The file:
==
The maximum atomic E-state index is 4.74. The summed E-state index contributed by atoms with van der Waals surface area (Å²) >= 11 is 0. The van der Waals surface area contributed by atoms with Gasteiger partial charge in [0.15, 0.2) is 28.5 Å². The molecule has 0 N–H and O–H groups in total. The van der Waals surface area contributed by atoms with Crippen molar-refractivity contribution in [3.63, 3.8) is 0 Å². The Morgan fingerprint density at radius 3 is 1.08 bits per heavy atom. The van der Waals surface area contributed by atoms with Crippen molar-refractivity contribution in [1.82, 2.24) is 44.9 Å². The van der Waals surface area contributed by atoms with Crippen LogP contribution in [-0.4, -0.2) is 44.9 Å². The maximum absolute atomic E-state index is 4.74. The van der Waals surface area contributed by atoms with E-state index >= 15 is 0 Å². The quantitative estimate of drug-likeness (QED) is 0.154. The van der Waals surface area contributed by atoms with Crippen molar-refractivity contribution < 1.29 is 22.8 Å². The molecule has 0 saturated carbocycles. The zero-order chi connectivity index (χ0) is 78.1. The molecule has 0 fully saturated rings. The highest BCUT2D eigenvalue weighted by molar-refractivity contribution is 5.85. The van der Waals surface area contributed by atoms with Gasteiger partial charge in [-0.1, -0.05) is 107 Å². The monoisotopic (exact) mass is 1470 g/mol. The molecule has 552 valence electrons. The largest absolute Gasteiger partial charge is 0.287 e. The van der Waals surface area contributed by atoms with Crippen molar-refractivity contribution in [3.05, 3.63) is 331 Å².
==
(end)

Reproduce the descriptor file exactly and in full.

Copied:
The maximum atomic E-state index is 4.74. The summed E-state index contributed by atoms with van der Waals surface area (Å²) >= 11 is 0. The van der Waals surface area contributed by atoms with Gasteiger partial charge in [0.15, 0.2) is 28.5 Å². The molecule has 0 N–H and O–H groups in total. The van der Waals surface area contributed by atoms with Crippen molar-refractivity contribution in [3.63, 3.8) is 0 Å². The Morgan fingerprint density at radius 3 is 1.08 bits per heavy atom. The van der Waals surface area contributed by atoms with Crippen molar-refractivity contribution in [1.82, 2.24) is 44.9 Å². The van der Waals surface area contributed by atoms with Crippen LogP contribution in [-0.4, -0.2) is 44.9 Å². The maximum absolute atomic E-state index is 4.74. The van der Waals surface area contributed by atoms with E-state index >= 15 is 0 Å². The quantitative estimate of drug-likeness (QED) is 0.154. The van der Waals surface area contributed by atoms with Crippen molar-refractivity contribution < 1.29 is 22.8 Å². The molecule has 0 saturated carbocycles. The zero-order chi connectivity index (χ0) is 78.1. The molecule has 0 fully saturated rings. The highest BCUT2D eigenvalue weighted by molar-refractivity contribution is 5.85. The van der Waals surface area contributed by atoms with Gasteiger partial charge in [-0.1, -0.05) is 107 Å². The monoisotopic (exact) mass is 1470 g/mol. The molecule has 552 valence electrons. The largest absolute Gasteiger partial charge is 0.287 e. The van der Waals surface area contributed by atoms with Crippen molar-refractivity contribution in [3.05, 3.63) is 331 Å².